Which project are you referring to?  DB1?  My understanding DB1 will be using ROS running on a Jetson Nano and probably using Python as a high level language?

Duce robot wrote: I guess the motor sketch shouldn't be that complicated.

Depends on what kind of control you want. What are the details of your motors? Do they have encoders? There are those here that can write and explain an Arduino motor sketch for you.  You might just start with a remote control using a joystick?  If you want to walk around with the robot you don't even need radio control all you need are wires from the joystick to the robot.  Later you can replace yourself with some AI controlling the equivalent of a joystick (2 pwm analog values from the Arduino).

Wireless Joystick for Arduino Robot Car with nRF24L01+

 

 

This post was modified 2 months ago 2 times by casey

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Pugwash
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2020-01-18 12:07 pm  

@duce-robot

I like the arduino ide

The Arduino IDE is just a glorified text editor.

Today, I had to make some changes on a sketch (about 270 lines of code) and what I miss in the Arduino IDE is the ability to highlight the piece of code where I need to make multiple "find and replace" and restrict the changes to the selected code.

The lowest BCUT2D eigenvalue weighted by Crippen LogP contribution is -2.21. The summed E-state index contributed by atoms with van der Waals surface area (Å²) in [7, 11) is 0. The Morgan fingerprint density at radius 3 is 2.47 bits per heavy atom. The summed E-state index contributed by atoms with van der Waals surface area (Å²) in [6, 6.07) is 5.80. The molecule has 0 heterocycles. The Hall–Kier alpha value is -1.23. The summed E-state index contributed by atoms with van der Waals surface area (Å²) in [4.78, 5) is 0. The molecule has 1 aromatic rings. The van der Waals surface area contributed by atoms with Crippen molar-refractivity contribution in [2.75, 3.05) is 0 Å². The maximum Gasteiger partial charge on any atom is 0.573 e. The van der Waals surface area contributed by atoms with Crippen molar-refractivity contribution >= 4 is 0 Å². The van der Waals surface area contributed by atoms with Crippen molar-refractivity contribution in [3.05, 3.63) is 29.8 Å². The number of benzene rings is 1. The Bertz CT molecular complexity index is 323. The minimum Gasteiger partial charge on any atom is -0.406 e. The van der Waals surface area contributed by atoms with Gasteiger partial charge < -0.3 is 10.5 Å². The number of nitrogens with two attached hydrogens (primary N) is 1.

So I just ran it into Textwrangler, instead!

This post was modified 2 months ago by Pugwash

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Robo Pi
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2020-01-18 4:01 pm  
Posted by: @casey

My understanding DB1 will be using ROS running on a Jetson Nano

I'm curious where you got this information?   I don't recall hearing Bill say this.  But then again I sometimes miss the details.   I would like to see Bill offer up a bird's-eye-view of the DB1 project with detailed block diagrams so we can have a good idea of exactly where he's going with it.  I don't recall seeing anything that detailed.

Posted by: @pugwash

The Arduino IDE is just a glorified text editor.

What I really miss on the Arduino IDE is the intellisense.  I like an editor that remembers all my variable and function names so I can just click on them and not have to remember them and type them in from scratch all the time.  I tend to use long variable names like rightMotorEncoder, rather than rME or something like that.  I don't like using short meaningless abbreviations.   I tend to forget what they mean.  It also makes things more difficult when using the Find and Replace when I want to rename something.  Something like rightMotorEncoder will be easy to find and replace.  But sometimes a short sequence of letters can actually be replaced in the middle of other words!   I've had that happen before and it's no fun.  So I prefer an IDE editor that can remember and offer up long variable names so I don't need to keep typing them in from scratch.

If the Arduino IDE had intellisence, even for just remembering names I've created for variables and functions, that would be really helpful.